BERLIN – Since June Germans have been the subjects of a small revolution in public transport. The Social Democrat-led government, fearing an energy and cost-of-living crisis in the wake of Russia’s invasion of Ukraine, introduced a nationwide ticket costing just €9 a month, offering unlimited travel on most public transport apart from express intercity trains.
On 1 September the scheme will end. Christian Lindner, the finance minister, from the fiscally hawkish Free Democratic Party, has opposed the extension of the scheme, calling it too expensive in the long term. As such, many in the country are now asking what lessons can be learned from the three-month-long experiment in near-costless travel in the EU’s largest country.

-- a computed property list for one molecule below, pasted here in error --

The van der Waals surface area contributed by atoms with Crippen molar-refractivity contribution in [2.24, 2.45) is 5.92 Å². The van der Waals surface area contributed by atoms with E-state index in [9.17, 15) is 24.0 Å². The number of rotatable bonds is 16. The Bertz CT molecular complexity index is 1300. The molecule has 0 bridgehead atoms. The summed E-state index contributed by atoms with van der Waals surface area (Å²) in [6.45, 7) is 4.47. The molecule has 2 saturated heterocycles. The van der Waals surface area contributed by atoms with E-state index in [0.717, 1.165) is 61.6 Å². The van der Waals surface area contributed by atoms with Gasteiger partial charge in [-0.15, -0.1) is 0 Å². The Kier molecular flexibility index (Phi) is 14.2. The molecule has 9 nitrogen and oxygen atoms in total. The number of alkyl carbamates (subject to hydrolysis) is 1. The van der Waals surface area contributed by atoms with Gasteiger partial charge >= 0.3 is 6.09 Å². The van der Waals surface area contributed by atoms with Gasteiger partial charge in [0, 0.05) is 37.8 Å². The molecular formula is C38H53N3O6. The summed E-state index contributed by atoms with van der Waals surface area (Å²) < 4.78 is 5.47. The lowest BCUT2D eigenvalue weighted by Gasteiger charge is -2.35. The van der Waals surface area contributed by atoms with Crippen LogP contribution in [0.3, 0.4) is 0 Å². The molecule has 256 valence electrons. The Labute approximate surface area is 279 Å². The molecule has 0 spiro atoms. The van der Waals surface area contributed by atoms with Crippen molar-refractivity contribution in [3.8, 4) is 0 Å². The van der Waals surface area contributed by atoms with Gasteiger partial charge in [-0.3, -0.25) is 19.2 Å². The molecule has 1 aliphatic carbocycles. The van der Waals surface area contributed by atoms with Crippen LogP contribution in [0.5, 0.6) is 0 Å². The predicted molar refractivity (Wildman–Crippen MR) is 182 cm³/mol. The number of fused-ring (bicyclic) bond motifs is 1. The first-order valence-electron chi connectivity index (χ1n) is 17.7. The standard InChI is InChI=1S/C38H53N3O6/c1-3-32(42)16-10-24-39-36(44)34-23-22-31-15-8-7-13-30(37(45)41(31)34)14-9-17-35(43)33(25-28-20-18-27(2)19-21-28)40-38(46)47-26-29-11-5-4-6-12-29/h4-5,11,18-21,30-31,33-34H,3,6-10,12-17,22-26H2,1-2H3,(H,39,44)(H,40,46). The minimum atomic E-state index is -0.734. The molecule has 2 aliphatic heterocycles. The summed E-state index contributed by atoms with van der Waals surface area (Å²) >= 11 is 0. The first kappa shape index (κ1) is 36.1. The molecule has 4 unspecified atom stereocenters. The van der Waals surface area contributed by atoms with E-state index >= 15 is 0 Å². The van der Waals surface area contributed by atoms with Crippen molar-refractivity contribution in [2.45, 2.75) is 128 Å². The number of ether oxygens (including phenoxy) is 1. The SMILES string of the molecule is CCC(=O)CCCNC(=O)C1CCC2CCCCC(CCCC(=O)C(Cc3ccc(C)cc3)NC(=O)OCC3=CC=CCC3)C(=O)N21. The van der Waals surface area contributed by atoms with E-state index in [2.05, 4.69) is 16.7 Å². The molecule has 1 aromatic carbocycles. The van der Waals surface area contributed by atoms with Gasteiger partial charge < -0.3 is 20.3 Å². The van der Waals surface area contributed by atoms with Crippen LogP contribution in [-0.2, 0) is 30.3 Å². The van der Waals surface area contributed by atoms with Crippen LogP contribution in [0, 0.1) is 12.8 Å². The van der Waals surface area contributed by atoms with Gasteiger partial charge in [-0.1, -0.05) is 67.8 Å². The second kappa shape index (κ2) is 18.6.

The €9 ticket was decided on and implemented rapidly and effectively, a rarity in a country with a bureaucracy as procedural as Germany‘s. It was wildly popular: about 38 million tickets were sold over the past three months, equivalent to about half the German population.
“The €9 ticket definitely gives women the option to feel safer when they don’t have to think about the cost of the train to get home late at night,” a friend told me.
Yet the speed of the decision meant that public transport operators had almost no notice to plan for additional capacity on the underfunded transport network. Companies including the state-owned Deutsche Bahn and local operators such as Berlin’s BVG and Nuremberg’s VAG received about €2.5bn in compensation from the government. That made up for the lost ticket revenue but did nothing to cover the cost of the extra staff needed nor the running of additional services.